EBS 2018: Brexit must not hamper sustainable development efforts
Policymakers must not let Brexit distract them from their efforts to boost sustainable development, says Seb Dance.
Seb Dance | Photo credit: Natalie Hill
The ongoing uncertainty caused by Brexit poses a huge challenge to European business.
Where for many years we have had barrier-free trade in goods and services, free movement of people, and shared regulatory standards, we now face the prospect of border delays, customs checks and regulatory divergence.
This is an unwelcome and time-consuming distraction at a time when we should be hoping all businesses could be fully focused on the other great challenge of our time - playing an active role in building a greener, healthier, sustainable future.
- Lívia Járóka: Economic growth requires concerted effort between businesses, governments and civil society
- We need to overhaul the way interest representation is being conducted by business organisations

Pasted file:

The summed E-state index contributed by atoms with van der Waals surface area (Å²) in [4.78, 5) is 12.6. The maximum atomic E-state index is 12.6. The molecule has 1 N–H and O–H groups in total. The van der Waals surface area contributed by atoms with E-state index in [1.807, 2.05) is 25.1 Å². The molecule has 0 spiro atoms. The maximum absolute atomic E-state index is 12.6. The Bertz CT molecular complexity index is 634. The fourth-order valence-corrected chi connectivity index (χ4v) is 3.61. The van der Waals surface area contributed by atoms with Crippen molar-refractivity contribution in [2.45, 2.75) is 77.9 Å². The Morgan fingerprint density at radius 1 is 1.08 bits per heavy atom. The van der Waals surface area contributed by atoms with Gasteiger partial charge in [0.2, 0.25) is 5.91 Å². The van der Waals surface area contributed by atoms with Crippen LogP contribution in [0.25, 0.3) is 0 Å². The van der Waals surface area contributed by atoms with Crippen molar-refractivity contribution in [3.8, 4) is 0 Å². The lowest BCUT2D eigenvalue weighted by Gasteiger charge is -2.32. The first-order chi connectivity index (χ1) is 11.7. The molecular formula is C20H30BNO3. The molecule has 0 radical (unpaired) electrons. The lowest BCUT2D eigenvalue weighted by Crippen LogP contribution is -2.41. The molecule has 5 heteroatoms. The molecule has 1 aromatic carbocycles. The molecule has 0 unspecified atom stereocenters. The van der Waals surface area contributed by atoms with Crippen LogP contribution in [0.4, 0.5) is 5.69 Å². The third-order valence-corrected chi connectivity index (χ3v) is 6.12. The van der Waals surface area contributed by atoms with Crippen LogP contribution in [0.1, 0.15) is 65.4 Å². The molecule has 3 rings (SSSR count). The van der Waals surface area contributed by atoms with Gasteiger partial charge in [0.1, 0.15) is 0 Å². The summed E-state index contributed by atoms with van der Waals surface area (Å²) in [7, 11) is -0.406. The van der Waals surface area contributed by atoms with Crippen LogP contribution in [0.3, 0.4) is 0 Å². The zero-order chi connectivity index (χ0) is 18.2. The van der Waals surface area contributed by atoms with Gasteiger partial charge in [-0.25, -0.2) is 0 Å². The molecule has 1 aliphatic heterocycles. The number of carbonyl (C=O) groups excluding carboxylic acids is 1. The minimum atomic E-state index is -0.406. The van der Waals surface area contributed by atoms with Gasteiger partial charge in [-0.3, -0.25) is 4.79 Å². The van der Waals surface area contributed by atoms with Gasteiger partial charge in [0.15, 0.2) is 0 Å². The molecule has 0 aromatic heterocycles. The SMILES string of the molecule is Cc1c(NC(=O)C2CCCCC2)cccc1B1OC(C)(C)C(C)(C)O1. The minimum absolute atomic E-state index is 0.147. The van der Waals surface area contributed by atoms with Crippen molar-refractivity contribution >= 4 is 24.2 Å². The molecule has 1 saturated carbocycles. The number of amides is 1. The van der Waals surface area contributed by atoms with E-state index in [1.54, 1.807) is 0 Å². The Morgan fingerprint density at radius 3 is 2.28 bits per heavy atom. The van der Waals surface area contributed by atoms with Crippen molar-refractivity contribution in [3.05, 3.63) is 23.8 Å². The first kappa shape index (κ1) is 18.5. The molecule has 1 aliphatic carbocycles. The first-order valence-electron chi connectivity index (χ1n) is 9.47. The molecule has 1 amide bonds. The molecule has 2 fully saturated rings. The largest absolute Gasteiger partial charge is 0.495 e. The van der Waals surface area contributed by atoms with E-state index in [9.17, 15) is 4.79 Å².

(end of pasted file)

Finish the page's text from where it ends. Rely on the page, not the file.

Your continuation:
As this summit will show, many companies are doing great work to support and uphold the principles of the Sustainable Development Goals, and we must not let anything, not least a chaotic Brexit, hamper those efforts.
Free trade and open markets are important, but they are only free and open when everyone plays by the rules, argues Gerd Götz.
Aluminium will play a major role in delivering the European Commission’s circular economy ambitions; therefore we must retain our existing resources in the face of high international demand -...
To reach a true circular economy, MEPs should make it their top priority to set a single method for measuring ‘real’ recycling rates, write Axel Eggert, Sylvain Lhôte and Guy Thiran.